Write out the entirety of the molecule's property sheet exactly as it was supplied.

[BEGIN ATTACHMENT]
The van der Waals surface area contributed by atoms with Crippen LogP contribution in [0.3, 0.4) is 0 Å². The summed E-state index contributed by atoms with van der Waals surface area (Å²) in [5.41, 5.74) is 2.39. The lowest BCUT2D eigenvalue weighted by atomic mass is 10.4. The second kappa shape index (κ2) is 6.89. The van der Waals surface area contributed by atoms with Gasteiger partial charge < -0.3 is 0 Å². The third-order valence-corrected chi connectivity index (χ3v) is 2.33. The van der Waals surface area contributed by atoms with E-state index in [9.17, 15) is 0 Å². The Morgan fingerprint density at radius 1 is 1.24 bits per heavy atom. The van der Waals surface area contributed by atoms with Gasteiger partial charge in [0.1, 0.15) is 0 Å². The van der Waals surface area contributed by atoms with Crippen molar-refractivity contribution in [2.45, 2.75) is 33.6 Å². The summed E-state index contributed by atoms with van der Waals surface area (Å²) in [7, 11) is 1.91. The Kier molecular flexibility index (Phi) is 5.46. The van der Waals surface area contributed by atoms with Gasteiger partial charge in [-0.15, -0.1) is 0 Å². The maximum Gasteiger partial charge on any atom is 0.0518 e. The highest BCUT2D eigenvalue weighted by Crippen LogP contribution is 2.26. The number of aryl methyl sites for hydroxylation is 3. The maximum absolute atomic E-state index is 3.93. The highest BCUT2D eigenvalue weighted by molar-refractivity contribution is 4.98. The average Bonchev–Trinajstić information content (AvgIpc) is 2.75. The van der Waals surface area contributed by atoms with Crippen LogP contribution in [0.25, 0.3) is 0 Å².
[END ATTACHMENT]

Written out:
The van der Waals surface area contributed by atoms with Crippen LogP contribution in [0.3, 0.4) is 0 Å². The summed E-state index contributed by atoms with van der Waals surface area (Å²) in [5.41, 5.74) is 2.39. The lowest BCUT2D eigenvalue weighted by atomic mass is 10.4. The second kappa shape index (κ2) is 6.89. The van der Waals surface area contributed by atoms with Gasteiger partial charge < -0.3 is 0 Å². The third-order valence-corrected chi connectivity index (χ3v) is 2.33. The van der Waals surface area contributed by atoms with E-state index in [9.17, 15) is 0 Å². The Morgan fingerprint density at radius 1 is 1.24 bits per heavy atom. The van der Waals surface area contributed by atoms with Gasteiger partial charge in [0.1, 0.15) is 0 Å². The van der Waals surface area contributed by atoms with Crippen molar-refractivity contribution in [2.45, 2.75) is 33.6 Å². The summed E-state index contributed by atoms with van der Waals surface area (Å²) in [7, 11) is 1.91. The Kier molecular flexibility index (Phi) is 5.46. The van der Waals surface area contributed by atoms with Gasteiger partial charge in [-0.15, -0.1) is 0 Å². The maximum Gasteiger partial charge on any atom is 0.0518 e. The highest BCUT2D eigenvalue weighted by Crippen LogP contribution is 2.26. The number of aryl methyl sites for hydroxylation is 3. The maximum absolute atomic E-state index is 3.93. The highest BCUT2D eigenvalue weighted by molar-refractivity contribution is 4.98. The average Bonchev–Trinajstić information content (AvgIpc) is 2.75. The van der Waals surface area contributed by atoms with Crippen LogP contribution in [0.25, 0.3) is 0 Å².